The Anatomy of Design: Hungry for Concept

Feb 18, 2015  | 

Design Trends

Each season, there is a popular trend or style that everyone wants a piece of. This fad becomes ever-present - until something new comes along.  As an artist, I tend to stray away from the trends of the moment and maintain uniqueness through my own individual creativity. However, I find that this is not always easy, and it begs a few questions. How is this possible when what is popular in the world of design is everywhere you look? How do we distinguish ourselves from what has already been done before, and how can I make my design different from the designs of others? These are the set of questions I ask myself before each and every project I begin.


Research is always my first step. Good design research can come in many forms, but the most important way to research is to first ask questions. The answers will allow the creative process to take a natural direction. It is important to cover all your bases, and know all your angles before you begin your work. This is why I find that knowing the background story of a client or a project before I begin always helps. To know the purpose and origin of a specific project or a company is the key to finding the right design fit for them. It is important to know your clients as people. Sure, some may think a certain design looks good, but as a designer I want to push past the admiration of a good design and get to a concept that evokes something more than admiration. Designs can be visually pleasing, but without a concept a design can just be something that “looks good.” In order to create a concept you must brainstorm. This could be a collective of brainstorm that  involves both the designer and the client. This is a time to get together and let creative minds generate ideas. Brainstorming allows ideas to flow and bounce off one another, which allows a unique, feasible design concepts to emerge.

Drawing Board

From personal experience, going back to the drawing board, literally, is the best way to begin bringing that concept to life. A pencil and a blank piece of paper staring back at you can be intimidating at times, but with a solid concept in mind you will feel like nothing can stop you. This process creates the perfect medium to record a flow of ideas. This brings back the old-school process of drawing your idea out in front of you, looking the idea in the eye. I’ve found that the best ideas spark from relatable topics and experiences. This could be anything that stuck with you through the years. A concept that is personal is one that will stand out from the rest. We may have similar experiences, but no two people have the same reaction to it. Material consumption is so easy to duplicate. However, if we build designs based on experiences, they’re more likely to be unique. What if we built design from feeling that could wage philosophy? Philosophy meaning social wisdom, a wisdom that we look for not from buying stuff from a pile of consumerism but the untold story that is behind the product.

A concept is a structural reason behind a visual idea. Concept remains abstract until something brings it to life out of a collection of materials. Designers really serve as professional organizers of these materials. How we arrange these materials is what makes them differ from the rest. Every company starts with a story. They have two visions: the way they see themselves, and the way they want to be seen. It is the details that start a direction for the design to take. A good design contains more than what meets the eye. Imagine a balloon without air, it could be a great looking balloon but its not going anywhere. Something else has to fill the design to make it more than just visually appealing.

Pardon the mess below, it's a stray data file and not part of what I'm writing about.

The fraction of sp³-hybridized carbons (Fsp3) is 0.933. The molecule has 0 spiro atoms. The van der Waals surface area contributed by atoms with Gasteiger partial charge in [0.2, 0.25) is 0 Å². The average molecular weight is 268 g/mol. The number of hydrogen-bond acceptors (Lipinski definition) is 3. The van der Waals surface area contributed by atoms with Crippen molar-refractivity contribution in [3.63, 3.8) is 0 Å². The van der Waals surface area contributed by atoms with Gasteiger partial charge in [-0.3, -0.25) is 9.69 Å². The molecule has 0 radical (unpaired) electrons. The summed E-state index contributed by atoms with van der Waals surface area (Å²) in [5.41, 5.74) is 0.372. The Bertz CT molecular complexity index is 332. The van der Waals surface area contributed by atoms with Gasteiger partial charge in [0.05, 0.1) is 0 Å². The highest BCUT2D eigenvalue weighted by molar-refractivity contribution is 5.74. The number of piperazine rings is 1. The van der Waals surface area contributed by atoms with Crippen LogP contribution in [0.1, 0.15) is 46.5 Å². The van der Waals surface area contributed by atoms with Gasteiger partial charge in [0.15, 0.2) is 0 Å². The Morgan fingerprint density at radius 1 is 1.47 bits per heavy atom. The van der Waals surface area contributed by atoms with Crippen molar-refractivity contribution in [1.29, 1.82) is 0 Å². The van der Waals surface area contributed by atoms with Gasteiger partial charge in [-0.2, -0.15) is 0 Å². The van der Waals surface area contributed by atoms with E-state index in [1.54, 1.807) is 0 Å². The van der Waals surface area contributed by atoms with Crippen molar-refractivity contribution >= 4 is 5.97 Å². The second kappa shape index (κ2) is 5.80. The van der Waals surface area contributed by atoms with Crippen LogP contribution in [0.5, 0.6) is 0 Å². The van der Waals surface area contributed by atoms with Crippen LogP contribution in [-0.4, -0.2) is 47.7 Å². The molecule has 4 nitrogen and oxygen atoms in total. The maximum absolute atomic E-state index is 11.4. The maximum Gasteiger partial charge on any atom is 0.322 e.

Concept is the Heart of the Design

Personally, as soon as I know the right concept I want to use for a design, I write it down somewhere I will look often. It is easy to get lost in a sea of design visuals and lose track of where they originally came from. Stick with your idea and follow through with it; let it grow.

         Without concept, designs would overlap and not allow the design world to evolve, in which case computers could do my job...and I really love my job.  A concept can be anything from a philosophical definition to a simple guideline to produce framework. No matter what form a concept may emerge from, it is the beating heart that gives the design life.


By  Sarah Carnes

Originally from Louisville, Kentucky, Sarah had an interest in art, writing and technology from a very early age. She spent her childhood building websites and designing album artwork. Fortunate enough to attend a high school that offered graphic design classes, she was able to pursue her passion and expertise earlier than most of her peers.

After two years at Northern Kentucky University, Sarah transferred to Stephens College in pursuit of smaller class sizes and an emphasis in marketing and communications, rather than fine art. Stephens College offered a one-on-one learning environment in which she excelled and customized her education.

Sarah has held various marketing and design positions including Brake Printing, Missouri Consolidated Health Care Plan, Westminster College and Fresh Ideas Food Service as the Director of Marketing. Her career has allowed her to innovate, lead and execute strategic marketing initiatives from the ground up while managing a team of digital marketers. Sarah has managed and developed marketing, communication, branding, digital communities and creative direction for various companies throughout her career.

Her role at Lift Division is to manage new website development clients, oversee all creative aspects of web development, branding, identity, social media and other digital marketing endeavors.